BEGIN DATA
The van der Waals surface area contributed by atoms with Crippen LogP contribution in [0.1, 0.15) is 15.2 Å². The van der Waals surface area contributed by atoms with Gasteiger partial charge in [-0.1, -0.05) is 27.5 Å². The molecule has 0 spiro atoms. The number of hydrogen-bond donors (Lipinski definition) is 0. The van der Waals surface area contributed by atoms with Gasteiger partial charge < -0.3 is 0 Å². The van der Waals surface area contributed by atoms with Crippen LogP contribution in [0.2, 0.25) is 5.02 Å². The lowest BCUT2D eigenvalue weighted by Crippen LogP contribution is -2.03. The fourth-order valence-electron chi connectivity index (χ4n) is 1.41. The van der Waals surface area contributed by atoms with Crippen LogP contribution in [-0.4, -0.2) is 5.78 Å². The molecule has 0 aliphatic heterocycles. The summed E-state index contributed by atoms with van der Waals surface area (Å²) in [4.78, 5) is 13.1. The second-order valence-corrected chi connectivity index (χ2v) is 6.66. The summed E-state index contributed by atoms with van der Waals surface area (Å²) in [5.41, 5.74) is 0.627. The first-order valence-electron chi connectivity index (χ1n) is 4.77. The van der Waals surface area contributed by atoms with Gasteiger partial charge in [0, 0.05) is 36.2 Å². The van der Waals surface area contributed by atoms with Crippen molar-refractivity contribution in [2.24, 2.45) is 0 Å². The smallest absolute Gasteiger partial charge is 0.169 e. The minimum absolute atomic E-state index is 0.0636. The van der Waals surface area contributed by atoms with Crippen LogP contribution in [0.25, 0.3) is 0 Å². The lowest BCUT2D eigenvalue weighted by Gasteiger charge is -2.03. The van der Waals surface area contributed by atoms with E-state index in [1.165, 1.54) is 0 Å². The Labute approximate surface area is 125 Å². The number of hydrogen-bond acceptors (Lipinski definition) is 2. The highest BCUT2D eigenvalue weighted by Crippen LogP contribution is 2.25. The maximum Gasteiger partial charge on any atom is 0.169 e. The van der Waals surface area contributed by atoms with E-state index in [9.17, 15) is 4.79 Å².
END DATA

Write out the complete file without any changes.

The van der Waals surface area contributed by atoms with Crippen LogP contribution in [0.1, 0.15) is 15.2 Å². The van der Waals surface area contributed by atoms with Gasteiger partial charge in [-0.1, -0.05) is 27.5 Å². The molecule has 0 spiro atoms. The number of hydrogen-bond donors (Lipinski definition) is 0. The van der Waals surface area contributed by atoms with Gasteiger partial charge < -0.3 is 0 Å². The van der Waals surface area contributed by atoms with Crippen LogP contribution in [0.2, 0.25) is 5.02 Å². The lowest BCUT2D eigenvalue weighted by Crippen LogP contribution is -2.03. The fourth-order valence-electron chi connectivity index (χ4n) is 1.41. The van der Waals surface area contributed by atoms with Crippen LogP contribution in [-0.4, -0.2) is 5.78 Å². The molecule has 0 aliphatic heterocycles. The summed E-state index contributed by atoms with van der Waals surface area (Å²) in [4.78, 5) is 13.1. The second-order valence-corrected chi connectivity index (χ2v) is 6.66. The summed E-state index contributed by atoms with van der Waals surface area (Å²) in [5.41, 5.74) is 0.627. The first-order valence-electron chi connectivity index (χ1n) is 4.77. The van der Waals surface area contributed by atoms with Gasteiger partial charge in [0, 0.05) is 36.2 Å². The van der Waals surface area contributed by atoms with Crippen molar-refractivity contribution in [2.24, 2.45) is 0 Å². The smallest absolute Gasteiger partial charge is 0.169 e. The minimum absolute atomic E-state index is 0.0636. The van der Waals surface area contributed by atoms with Crippen LogP contribution in [0.25, 0.3) is 0 Å². The lowest BCUT2D eigenvalue weighted by Gasteiger charge is -2.03. The van der Waals surface area contributed by atoms with E-state index in [1.165, 1.54) is 0 Å². The Labute approximate surface area is 125 Å². The number of hydrogen-bond acceptors (Lipinski definition) is 2. The highest BCUT2D eigenvalue weighted by Crippen LogP contribution is 2.25. The maximum Gasteiger partial charge on any atom is 0.169 e. The van der Waals surface area contributed by atoms with E-state index in [9.17, 15) is 4.79 Å².